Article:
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Fluid Journal : Fluid Journal 2008-2009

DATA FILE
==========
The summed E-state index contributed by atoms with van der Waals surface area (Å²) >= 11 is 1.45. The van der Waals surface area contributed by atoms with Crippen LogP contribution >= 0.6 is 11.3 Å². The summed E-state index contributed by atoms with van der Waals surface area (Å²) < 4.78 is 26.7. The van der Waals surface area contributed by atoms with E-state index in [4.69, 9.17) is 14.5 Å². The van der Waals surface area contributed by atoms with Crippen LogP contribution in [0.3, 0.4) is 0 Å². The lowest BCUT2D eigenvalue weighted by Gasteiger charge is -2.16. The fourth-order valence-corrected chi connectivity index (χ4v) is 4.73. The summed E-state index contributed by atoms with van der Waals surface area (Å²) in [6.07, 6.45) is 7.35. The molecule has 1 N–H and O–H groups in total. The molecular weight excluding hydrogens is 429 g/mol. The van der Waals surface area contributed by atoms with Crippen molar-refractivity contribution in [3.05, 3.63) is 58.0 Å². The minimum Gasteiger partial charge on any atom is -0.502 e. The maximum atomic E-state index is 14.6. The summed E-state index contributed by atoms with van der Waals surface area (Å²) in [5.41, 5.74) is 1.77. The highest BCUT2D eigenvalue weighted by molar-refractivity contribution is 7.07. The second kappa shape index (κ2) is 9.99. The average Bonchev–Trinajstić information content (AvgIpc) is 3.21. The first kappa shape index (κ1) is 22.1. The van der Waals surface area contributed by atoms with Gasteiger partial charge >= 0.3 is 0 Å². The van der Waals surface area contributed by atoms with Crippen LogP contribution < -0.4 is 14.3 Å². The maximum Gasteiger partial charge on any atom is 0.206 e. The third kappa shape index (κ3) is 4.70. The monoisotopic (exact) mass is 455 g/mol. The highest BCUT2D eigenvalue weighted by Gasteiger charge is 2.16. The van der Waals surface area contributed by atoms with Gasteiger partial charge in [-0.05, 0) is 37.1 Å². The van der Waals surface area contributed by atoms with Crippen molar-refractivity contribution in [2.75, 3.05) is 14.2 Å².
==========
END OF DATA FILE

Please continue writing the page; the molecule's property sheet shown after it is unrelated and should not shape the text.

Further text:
Dr. Derrick Oosterhuis !"#$%&' !"#$%&'()*+,-&'(*"(./0(1'+%2(10,.%'%30,(1*+-2&.%*- !"#$%! !"#$%&'()*+%,--. /012%345%602%75%899:$%;<= !"#$%&'()%"*+',--%".*/")01'2$./"3&' !"#$%&'#()&*+%&'+%&, !""#$%&'$()*+*,(-#.+/0+1&.0+0$',02+0&2#3+1(2)$)4+(2+#&'0+&5'02)(()+5(2+1&6$1-1+057%$0)%38 Summary: Nutrient deficiencies often occur for a variety of reasons, but can be rectified by timely applications of the deficient nutrient. This usually entails some sort of soil application but, after canopy closure during flowering and fruit development, foliar applications may be more appropriate. Foliar fertilization is a viable means of applying certain fertilizers that can supplement traditional soil methods. It can be used to improve the efficiency of a nutrient urgently required by the plant to produce maximum growth, yield, and fiber quality. In this way, foliar fertilization supplements soil applications for a more efficient supply of nutrients to the developing cotton plant for optimum yields and fiber quality. In general, foliar applications should be made early morning or late evening for maximum efficiency, and no foliar applications should be made to water-stressed plants. As with any practice, certain precautions should be observed. Optimal productivity in cotton requires that nutrient deficiencies, which occur for a variety of reasons, be avoided. Most of these can be rectified by timely applications of the deficient nutrient. In crop production, this usually entails a soil application or foliar applications that may be appropriate after canopy closure during reproductive development or when a specific nutrient is urgently required. There is a wealth of literature about foliar fertilization that was first used as long ago as 1844 to correct plant chlorosis with foliar sprays of iron. Foliar fertilization has only caught on in row-crop production in the last two decades, although there is still some speculation about the benefits and correct implementation of this practice. Foliar application of specific nutrients is a method used to improve the efficiency of fertilizer use and increase yields. The increased use of foliar fertilizers in crop production in the last decade is due in part to changes in production philosophy. In cotton, for example, the change to cultivars that fruit in a shorter time and mature earlier has placed greater emphasis on understanding plant uptake and use of nutrients. Current crop monitoring techniques also focus attention on plant development and make it easier to combine concomitant nutrient monitoring, allowing remedial action on a timelier basis. Cotton also lends itself to foliar fertilization because of the large number of aerial applications that are already made for pest control. While there are many reports on research involving soil-applied fertilizer, there are relatively few definitive studies on the usefulness of foliar fertilization in cotton. Variable yield responses to foliar fertilization have been reported. These are probably associated with incorrect timing of applications, the use of inappropriate fertilizer materials, insufficient attention to soil- available nutrients, the size of the boll load, and environmental conditions. A reliable soil analysis constitutes the basis of a successful fertilizer program and tissue analysis plays an integral part of this program for fine-tuning midseason tissue nutrient concentrations and remedying any possible deficiencies. The efficiency of foliar fertilization can be influenced by type of fertilizer, concentration and pH of the solution, use of adjuvants, and compatibility with other agrochemicals. Attention also needs to be given to rate and timing and incorporation of foliar feeding into existing production practices. Beware water stress The basis for foliar fertilization is that certain fertilizer nutrients are soluble in water and may be applied directly to the aerial portions of plants. The nutrient enters the leaf mainly by penetrating the cuticle or possibly through the stomata before entering the plant cell where it will be metabolized. For foliar fertilization to work, nutrients must be applied to the leaf, penetrate the cuticle or stomata to enter cells and metabolic pathways. The cuticle is a waxy layer that protects all plant surfaces thereby presenting a barrier to the absorption of foliar-applied fertilizers. For example, in cotton, water deficit has been shown to increase cuticle thickness 33 percent. More importantly, water stress also changes the composition of lipid
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